The addition is clad in Shou sugi ban cedar weatherboard prepared by the owners, who were very closely involved with the construction process. The boards were set out to match the existing weatherboard cladding, allowing for a decorative and functional copper junction between the old and new. New double glazed timber framed joinery was designed to match the style of the original joinery in the rest of the house. Solid timber Rimu flooring was selected to match existing flooring and finished with natural oil.
Restaurant concept design proposal for a site on Auckland's wharfside hospitality area. A combination of natural materials and geometric patterning are used to create a subtle link to the mediterranean theme of the restaurant, while remaining contemporary. An informal lounge area was included to create a variety of zones within the space, to suit both formal and casual dining, and to suit daytime as well as evening dining. Another key driver for the project was to improve the site's relationship to the street frontage as the area develops from being focussed solely on the harbour edge to the surrounding streets.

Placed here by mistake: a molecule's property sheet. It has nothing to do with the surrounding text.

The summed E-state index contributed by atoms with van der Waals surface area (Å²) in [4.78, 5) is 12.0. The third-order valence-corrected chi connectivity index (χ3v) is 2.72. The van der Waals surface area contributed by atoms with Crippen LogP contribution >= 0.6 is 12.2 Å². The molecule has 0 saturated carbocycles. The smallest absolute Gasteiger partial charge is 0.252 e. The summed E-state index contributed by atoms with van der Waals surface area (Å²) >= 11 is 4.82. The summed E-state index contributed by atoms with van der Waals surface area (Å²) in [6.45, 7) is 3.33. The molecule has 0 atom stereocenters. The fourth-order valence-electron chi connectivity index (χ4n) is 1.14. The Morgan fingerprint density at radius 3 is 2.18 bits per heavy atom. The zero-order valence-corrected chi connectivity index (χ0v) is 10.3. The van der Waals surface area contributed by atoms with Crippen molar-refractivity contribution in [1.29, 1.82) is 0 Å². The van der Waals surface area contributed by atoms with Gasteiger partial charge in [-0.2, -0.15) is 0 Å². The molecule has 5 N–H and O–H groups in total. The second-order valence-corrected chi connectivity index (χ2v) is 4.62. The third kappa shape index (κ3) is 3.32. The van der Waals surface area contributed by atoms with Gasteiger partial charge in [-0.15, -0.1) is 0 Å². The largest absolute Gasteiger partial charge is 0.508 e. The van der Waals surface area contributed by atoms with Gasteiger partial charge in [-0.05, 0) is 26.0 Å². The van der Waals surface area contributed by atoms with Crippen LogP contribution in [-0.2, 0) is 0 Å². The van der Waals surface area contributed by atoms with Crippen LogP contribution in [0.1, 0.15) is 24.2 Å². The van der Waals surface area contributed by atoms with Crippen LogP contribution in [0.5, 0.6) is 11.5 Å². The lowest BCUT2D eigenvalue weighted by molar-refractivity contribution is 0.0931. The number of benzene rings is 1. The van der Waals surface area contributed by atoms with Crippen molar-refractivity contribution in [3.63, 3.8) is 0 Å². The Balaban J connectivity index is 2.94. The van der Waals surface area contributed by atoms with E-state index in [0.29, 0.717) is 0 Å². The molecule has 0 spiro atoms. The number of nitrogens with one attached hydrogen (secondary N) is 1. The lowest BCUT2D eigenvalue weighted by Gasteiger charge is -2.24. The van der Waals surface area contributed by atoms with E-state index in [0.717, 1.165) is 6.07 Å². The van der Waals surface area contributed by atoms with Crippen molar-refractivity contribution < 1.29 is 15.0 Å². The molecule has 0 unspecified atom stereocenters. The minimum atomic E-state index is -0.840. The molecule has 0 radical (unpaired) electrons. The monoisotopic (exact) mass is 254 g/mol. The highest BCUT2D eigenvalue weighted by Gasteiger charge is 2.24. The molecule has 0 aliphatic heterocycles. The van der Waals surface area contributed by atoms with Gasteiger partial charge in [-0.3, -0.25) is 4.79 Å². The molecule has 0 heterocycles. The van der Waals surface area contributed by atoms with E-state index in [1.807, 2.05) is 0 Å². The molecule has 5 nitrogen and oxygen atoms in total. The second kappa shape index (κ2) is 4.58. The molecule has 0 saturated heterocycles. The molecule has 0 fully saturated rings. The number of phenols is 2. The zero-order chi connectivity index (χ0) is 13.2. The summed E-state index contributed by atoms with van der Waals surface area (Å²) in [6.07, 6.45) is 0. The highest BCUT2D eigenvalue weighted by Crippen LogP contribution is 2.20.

FOREST FOR THE TREES
If you’re going to live in the bush, then you better like trees. A project to update the lower level of an existing house and create a more self-contained unit. The project necessitated the creation of a new laundry and bathroom, and the opening up of an existing living area to provide more sun and light. In the bathroom, classic white subway tiles surround the shower-bath area with hexagonal patterned flooring and powder blue paint finish to other walls. This project shows the value of paying attention to the detailing of basic elements and the value of skilled tradespeople in delivering a great result.
THIS IS NOT A SUBURBAN HOUSE